November 27 #CdnELTchat: Fossilized Errors

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I have been learning how to speak Mandarin for the better part of twenty years, but I still can’t produce the fourth tone correctly. I automatically say the first tone instead of the fourth tone in conversation. I am aware that I do this, yet I can’t seem to correct this bad habit. Is this a fossilized error? Is there anything I can do to overcome this error? What is the best way for my teacher to help me overcome this error? On November 27th, a group of educators discussed these questions and more on #CdnELTchat.

Thank-you so much to the enthusiastic participants who contributed their ideas and shared resources during this chat.

Q1: What are fossilized errors? What are some examples of typical fossilized errors that your students make?
Click HERE to read A1 tweets.

Q2: What causes fossilized errors? How do we push students to move on from interlanguage and ensure that their errors don’t become fossilized?
Click HERE to read A2 tweets.

Q3: How can we identify which errors to correct, especially in larger classes?
Click HERE to read A3 tweets.

Q4: Is it possible to change fossilized errors? Is it worth the effort on the students’ part? How can we approach error correction in a way that helps students tackle fossilized errors?
Click HERE to read A4 tweets.

Q5: How does the concept of English as a Lingua Franca impact how we see fossilized errors?
Click HERE to read A5 tweets.

To read all the tweets on this topic, follow the complete discussion HERE.  

New to #CdnELTchat?

If you have never participated in #CdnELTchat before, go to www.lincchat.ca for more information. #CdnELTchat is self-directed PD, so you determine the level of your involvement. #CdnELTchats usually occur every other Tuesday, with occasional exceptions. Feel free to use the #CdnELTchat hashtag between chats to share thoughts and links with others. If you have any have comments about #CdnELTchat , please send  @StanzaSL, @EALStories, @Jennifermchow, or @LINCinstructor a tweet. Please join us for the next #CdnELTchat in December. Add your ideas HERE.

#EALWeek Pictures

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GV Victoria hosted this regional event for the Vancouver Island Region on Nov 23, 2018. Professor Brian Leacock spoke about Emotional Intelligence, Academic Success, and Cultural Diversity.

Fraser Valley Region had a Meet & Greet with indigenous speaker Loraleigh Epp. Loraleigh is the Library Technician at the Abbotsford Ray and Millie Silver Community Aboriginal Library, and she will speak about the role of story, narrative, and oral tradition in expressing First Peoples perspectives, values, beliefs, and points of view in the classroom.

If you have more pictures from your region event that you would like to share, please contact socialmedia@bcteal.org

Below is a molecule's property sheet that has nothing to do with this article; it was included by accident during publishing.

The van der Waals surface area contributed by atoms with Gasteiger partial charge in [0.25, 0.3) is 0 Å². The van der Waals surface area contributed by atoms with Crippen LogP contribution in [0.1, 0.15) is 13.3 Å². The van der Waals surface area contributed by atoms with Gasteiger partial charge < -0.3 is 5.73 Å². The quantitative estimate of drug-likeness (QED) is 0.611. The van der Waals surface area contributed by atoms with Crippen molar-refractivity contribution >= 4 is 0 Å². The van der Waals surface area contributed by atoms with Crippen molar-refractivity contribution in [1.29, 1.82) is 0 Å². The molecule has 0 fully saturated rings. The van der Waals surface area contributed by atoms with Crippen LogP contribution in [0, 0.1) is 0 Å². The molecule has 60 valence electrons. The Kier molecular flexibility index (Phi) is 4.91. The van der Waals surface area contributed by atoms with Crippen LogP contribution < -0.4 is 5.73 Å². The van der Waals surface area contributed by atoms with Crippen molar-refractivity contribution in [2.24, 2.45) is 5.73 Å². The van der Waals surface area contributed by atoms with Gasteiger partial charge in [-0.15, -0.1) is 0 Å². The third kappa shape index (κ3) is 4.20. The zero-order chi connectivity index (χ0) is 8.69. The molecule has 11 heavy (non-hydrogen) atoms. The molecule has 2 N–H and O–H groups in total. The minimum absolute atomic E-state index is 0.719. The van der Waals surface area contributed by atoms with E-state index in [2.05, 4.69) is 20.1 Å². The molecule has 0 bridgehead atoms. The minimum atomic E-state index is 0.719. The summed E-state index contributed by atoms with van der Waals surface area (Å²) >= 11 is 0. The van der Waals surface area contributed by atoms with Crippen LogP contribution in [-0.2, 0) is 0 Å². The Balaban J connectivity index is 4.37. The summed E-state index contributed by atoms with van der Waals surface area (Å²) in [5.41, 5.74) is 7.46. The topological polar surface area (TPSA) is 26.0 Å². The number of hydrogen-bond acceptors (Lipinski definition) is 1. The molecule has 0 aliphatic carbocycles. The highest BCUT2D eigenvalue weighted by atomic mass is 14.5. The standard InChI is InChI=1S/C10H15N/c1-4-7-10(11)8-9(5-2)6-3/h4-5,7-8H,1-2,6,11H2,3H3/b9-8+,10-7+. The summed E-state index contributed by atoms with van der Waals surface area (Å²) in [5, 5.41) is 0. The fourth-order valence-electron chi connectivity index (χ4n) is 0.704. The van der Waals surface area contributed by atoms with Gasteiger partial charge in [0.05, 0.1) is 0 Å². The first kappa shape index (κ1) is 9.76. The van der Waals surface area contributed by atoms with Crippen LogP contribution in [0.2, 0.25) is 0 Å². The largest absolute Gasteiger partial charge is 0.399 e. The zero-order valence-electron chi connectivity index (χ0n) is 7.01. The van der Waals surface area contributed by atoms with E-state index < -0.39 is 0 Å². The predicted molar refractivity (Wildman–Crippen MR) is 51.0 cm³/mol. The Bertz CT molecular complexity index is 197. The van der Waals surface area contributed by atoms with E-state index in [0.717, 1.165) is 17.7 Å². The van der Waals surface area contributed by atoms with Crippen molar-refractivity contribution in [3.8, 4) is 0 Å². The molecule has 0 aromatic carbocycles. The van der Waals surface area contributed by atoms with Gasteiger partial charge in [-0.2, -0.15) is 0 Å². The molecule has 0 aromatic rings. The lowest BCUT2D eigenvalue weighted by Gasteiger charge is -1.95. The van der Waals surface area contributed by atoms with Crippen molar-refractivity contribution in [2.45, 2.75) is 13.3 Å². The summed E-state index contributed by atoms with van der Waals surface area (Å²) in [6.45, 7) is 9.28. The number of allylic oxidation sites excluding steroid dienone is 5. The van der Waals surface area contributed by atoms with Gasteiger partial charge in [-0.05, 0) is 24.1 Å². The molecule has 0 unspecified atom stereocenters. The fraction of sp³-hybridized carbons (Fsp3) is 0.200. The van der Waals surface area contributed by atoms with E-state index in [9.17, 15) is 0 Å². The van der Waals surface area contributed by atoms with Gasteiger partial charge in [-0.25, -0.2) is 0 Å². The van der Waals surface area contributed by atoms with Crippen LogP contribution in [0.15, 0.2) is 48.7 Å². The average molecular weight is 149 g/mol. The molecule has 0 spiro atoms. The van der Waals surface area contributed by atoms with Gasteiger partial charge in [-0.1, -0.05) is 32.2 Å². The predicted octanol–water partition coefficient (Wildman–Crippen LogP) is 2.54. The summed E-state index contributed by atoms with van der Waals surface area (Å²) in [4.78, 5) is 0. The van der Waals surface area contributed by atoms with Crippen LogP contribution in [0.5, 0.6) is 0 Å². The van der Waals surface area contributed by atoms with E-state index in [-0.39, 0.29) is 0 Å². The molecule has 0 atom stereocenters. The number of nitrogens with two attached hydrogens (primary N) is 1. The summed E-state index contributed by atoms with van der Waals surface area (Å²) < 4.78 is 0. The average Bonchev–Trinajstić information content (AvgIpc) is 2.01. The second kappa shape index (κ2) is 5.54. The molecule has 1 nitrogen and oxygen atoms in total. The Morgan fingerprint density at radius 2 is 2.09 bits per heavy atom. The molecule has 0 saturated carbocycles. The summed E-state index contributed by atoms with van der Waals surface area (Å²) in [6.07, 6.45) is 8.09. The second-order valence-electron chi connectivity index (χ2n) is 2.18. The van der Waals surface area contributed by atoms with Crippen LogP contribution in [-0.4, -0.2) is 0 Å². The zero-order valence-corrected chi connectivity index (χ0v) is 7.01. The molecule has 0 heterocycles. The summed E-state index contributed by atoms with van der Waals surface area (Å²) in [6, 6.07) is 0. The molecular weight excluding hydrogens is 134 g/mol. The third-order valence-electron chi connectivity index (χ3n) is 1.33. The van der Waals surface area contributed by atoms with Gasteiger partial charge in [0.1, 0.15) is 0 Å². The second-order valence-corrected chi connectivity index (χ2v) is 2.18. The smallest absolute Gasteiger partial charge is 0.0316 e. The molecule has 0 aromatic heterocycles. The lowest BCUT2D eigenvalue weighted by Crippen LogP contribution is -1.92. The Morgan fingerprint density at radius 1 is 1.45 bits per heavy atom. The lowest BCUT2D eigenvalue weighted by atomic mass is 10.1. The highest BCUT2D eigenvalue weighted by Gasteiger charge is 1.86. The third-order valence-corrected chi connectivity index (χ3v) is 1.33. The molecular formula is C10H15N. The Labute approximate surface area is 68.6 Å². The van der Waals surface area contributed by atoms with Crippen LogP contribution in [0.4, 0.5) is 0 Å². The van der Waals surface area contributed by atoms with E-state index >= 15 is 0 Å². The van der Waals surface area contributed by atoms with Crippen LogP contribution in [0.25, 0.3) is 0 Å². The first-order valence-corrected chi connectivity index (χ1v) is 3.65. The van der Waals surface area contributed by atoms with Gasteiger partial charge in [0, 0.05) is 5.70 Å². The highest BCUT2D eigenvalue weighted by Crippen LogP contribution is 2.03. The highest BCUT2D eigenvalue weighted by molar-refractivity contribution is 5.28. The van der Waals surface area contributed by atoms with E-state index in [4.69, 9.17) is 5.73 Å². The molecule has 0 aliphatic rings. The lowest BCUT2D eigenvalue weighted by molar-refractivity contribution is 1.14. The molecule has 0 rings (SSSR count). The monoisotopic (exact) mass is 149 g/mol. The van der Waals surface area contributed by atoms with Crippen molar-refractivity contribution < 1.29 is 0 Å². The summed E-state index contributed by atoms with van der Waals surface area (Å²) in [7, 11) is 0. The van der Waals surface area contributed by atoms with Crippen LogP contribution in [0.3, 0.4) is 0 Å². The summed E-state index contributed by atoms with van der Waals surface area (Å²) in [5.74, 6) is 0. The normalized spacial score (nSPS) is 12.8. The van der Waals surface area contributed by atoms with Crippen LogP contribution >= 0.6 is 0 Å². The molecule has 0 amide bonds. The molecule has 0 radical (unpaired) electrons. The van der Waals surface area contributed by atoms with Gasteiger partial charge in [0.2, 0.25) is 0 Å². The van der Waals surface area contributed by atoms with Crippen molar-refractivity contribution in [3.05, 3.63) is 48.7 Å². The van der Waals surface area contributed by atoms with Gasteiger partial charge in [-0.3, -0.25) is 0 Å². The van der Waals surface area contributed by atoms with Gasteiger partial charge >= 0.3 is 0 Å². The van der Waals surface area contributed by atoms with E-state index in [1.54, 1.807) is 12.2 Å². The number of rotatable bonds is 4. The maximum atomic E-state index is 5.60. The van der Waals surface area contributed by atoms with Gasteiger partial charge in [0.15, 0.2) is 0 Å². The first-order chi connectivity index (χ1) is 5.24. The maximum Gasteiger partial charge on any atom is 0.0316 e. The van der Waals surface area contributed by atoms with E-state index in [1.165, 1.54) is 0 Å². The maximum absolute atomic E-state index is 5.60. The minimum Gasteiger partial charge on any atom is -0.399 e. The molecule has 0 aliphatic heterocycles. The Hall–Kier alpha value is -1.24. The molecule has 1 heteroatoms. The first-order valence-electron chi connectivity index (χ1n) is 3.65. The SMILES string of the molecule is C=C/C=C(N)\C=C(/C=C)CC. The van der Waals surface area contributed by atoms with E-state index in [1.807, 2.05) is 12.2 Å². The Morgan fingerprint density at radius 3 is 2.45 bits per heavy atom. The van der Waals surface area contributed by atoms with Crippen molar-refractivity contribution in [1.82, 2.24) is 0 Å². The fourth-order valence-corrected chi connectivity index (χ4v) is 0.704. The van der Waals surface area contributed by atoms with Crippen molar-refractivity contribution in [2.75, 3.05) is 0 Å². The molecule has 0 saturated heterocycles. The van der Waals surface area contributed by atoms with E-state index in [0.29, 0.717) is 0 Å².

November 6 #CdnELTchat: Encouraging Learner Autonomy and Accountability

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What does it mean for learners to be autonomous and accountable? How do you teach students to take responsibility of their own learning? What roles does metacognition play in learner autonomy? These are some of the questions that a group of educators tackled on November 6th.  Bonnie Jean Nicholas (@EALStories) and Jennifer Chow (@jennifermchow) moderated a #CdnELTchat to explore this topic.

Thank-you so much to the enthusiastic participants who contributed their ideas and shared resources during this chat.

Q1: What does it mean for learners to be autonomous and accountable?

Click HERE to read A1 tweets.

Q2. What are some obstacles that stand in the way of learner autonomy and accountability?

Click HERE to read A2 tweets.

Q3: How do you teach students to be autonomous learners? i.e. to be accountable, to take responsibility, to self-assess, and self-monitor their own learning?

Click HERE to read A3 tweets.

Q4: How can we give feedback in a way that fosters learner autonomy and accountability?

Click HERE to read A4 tweets.

Q5: What role does metacognition play in learner autonomy? What activities do you use to help students develop metacognitive strategies?

Click HERE to read A5 tweets.

To read all the tweets on this topic, follow the complete discussion HERE.  

New to #CdnELTchat?

If you have never participated in #CdnELTchat before, go to www.lincchat.ca for more information. #CdnELTchat is self-directed PD, so you determine the level of your involvement. #CdnELTchats usually occur every other Tuesday, with occasional exceptions. Feel free to use the #CdnELTchat hashtag between chats to share thoughts and links with others. If you have any have comments about #CdnELTchat , please send  @StanzaSL, @EALStories, @Jennifermchow, or @LINCinstructor a tweet. Please join us for the next #CdnELTchat on November 27th. Add your ideas HERE.